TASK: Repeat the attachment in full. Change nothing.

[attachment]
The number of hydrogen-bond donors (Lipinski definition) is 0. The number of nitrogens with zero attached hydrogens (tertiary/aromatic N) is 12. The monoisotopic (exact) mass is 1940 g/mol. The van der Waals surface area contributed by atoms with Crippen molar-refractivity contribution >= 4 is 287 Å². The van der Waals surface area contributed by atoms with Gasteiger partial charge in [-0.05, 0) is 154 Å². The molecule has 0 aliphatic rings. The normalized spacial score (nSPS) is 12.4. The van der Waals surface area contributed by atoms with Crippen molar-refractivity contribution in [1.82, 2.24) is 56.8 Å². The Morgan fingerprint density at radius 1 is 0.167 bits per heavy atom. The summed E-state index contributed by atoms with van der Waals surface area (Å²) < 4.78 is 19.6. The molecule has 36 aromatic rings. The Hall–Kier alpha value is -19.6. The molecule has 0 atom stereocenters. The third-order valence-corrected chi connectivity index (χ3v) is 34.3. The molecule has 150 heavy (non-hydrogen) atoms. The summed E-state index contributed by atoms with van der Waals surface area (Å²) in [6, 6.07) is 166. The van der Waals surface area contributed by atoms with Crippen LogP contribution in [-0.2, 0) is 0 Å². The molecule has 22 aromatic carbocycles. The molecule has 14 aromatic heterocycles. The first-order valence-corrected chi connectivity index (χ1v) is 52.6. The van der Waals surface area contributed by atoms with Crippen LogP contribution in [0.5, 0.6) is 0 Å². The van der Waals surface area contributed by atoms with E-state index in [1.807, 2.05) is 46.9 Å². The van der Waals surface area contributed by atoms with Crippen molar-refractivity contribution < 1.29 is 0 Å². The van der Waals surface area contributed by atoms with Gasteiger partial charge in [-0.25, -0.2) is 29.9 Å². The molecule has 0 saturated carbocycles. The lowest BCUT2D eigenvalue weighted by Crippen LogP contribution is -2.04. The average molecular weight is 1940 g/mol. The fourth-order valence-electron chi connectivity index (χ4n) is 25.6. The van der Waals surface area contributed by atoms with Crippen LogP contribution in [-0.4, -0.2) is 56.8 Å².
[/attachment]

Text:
The number of hydrogen-bond donors (Lipinski definition) is 0. The number of nitrogens with zero attached hydrogens (tertiary/aromatic N) is 12. The monoisotopic (exact) mass is 1940 g/mol. The van der Waals surface area contributed by atoms with Crippen molar-refractivity contribution >= 4 is 287 Å². The van der Waals surface area contributed by atoms with Gasteiger partial charge in [-0.05, 0) is 154 Å². The molecule has 0 aliphatic rings. The normalized spacial score (nSPS) is 12.4. The van der Waals surface area contributed by atoms with Crippen molar-refractivity contribution in [1.82, 2.24) is 56.8 Å². The Morgan fingerprint density at radius 1 is 0.167 bits per heavy atom. The summed E-state index contributed by atoms with van der Waals surface area (Å²) < 4.78 is 19.6. The molecule has 36 aromatic rings. The Hall–Kier alpha value is -19.6. The molecule has 0 atom stereocenters. The third-order valence-corrected chi connectivity index (χ3v) is 34.3. The molecule has 150 heavy (non-hydrogen) atoms. The summed E-state index contributed by atoms with van der Waals surface area (Å²) in [6, 6.07) is 166. The van der Waals surface area contributed by atoms with Crippen LogP contribution in [-0.2, 0) is 0 Å². The molecule has 22 aromatic carbocycles. The molecule has 14 aromatic heterocycles. The first-order valence-corrected chi connectivity index (χ1v) is 52.6. The van der Waals surface area contributed by atoms with Crippen LogP contribution in [0.5, 0.6) is 0 Å². The van der Waals surface area contributed by atoms with E-state index in [1.807, 2.05) is 46.9 Å². The van der Waals surface area contributed by atoms with Crippen molar-refractivity contribution < 1.29 is 0 Å². The van der Waals surface area contributed by atoms with Gasteiger partial charge in [-0.25, -0.2) is 29.9 Å². The molecule has 0 saturated carbocycles. The lowest BCUT2D eigenvalue weighted by Crippen LogP contribution is -2.04. The average molecular weight is 1940 g/mol. The fourth-order valence-electron chi connectivity index (χ4n) is 25.6. The van der Waals surface area contributed by atoms with Crippen LogP contribution in [-0.4, -0.2) is 56.8 Å².